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A few hours of machetting in crazy humidity takes it out of you!

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But other projects like butterfly catching and releasing are a bit more chilled

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As is picking mangoes that have fallen off the trees near the hammocks and devouring them… Knife not even necessary!

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Where ever you go here, there are animals! This man paid us a visit in the dining room.

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And Trumpy enjoys his regular tickle under his chin by the hammocks

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Other birds require binoculars and a 45m rickety canopy platform to be sighted.

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My favourite thing to do in the jungle is just to walk, listen to the sounds of the forest an enjoy the serenity.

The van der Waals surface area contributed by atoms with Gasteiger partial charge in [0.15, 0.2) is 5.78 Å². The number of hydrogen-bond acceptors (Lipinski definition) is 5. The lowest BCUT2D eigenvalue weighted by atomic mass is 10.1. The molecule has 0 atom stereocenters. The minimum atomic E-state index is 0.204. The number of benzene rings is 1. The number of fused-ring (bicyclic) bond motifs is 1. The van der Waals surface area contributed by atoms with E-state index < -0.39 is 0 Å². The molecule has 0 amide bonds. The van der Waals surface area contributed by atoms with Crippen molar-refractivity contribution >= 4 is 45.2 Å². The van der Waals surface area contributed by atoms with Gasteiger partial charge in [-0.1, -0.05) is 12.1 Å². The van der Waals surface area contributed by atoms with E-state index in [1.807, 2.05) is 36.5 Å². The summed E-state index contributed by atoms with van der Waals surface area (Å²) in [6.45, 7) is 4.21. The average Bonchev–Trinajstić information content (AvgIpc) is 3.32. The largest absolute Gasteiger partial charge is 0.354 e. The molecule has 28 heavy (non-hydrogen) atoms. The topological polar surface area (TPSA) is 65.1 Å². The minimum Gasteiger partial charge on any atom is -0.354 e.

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Night time in the jungle involved many games of cards

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And an awesome cayman catching session on the long boat with Stuart. He first gave us a talk about the creatures which are part of the crocodilian family and then we set out in silence and darkness on the long boat where he spotted, pounced and caught a cayman, showed us and released it.

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Finally, Josh got to play his long awaited soccer! Peruvians verse volunteers for a large coke. Peruvians won 10-9.

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And last but not least we celebrated a very special milestone in the jungle, Josh turned 25! Yummy dinner (home cooked food was well received by us)